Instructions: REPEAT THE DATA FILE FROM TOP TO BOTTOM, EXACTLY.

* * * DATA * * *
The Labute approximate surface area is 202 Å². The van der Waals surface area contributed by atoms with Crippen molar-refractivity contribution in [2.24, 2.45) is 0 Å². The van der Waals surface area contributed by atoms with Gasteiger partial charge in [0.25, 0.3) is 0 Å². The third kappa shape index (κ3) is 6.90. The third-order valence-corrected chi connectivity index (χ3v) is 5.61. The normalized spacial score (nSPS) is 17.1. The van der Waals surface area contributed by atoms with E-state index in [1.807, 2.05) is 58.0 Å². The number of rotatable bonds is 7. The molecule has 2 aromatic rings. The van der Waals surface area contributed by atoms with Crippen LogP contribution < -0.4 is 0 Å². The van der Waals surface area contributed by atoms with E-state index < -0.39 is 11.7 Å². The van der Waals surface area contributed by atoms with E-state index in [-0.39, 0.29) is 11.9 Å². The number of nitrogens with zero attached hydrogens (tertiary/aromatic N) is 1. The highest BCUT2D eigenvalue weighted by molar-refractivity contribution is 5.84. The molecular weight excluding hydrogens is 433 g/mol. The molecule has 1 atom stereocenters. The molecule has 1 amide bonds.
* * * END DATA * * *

The Labute approximate surface area is 202 Å². The van der Waals surface area contributed by atoms with Crippen molar-refractivity contribution in [2.24, 2.45) is 0 Å². The van der Waals surface area contributed by atoms with Gasteiger partial charge in [0.25, 0.3) is 0 Å². The third kappa shape index (κ3) is 6.90. The third-order valence-corrected chi connectivity index (χ3v) is 5.61. The normalized spacial score (nSPS) is 17.1. The van der Waals surface area contributed by atoms with E-state index in [1.807, 2.05) is 58.0 Å². The number of rotatable bonds is 7. The molecule has 2 aromatic rings. The van der Waals surface area contributed by atoms with Crippen LogP contribution < -0.4 is 0 Å². The van der Waals surface area contributed by atoms with E-state index < -0.39 is 11.7 Å². The van der Waals surface area contributed by atoms with E-state index in [-0.39, 0.29) is 11.9 Å². The number of nitrogens with zero attached hydrogens (tertiary/aromatic N) is 1. The highest BCUT2D eigenvalue weighted by molar-refractivity contribution is 5.84. The molecular weight excluding hydrogens is 433 g/mol. The molecule has 1 atom stereocenters. The molecule has 1 amide bonds.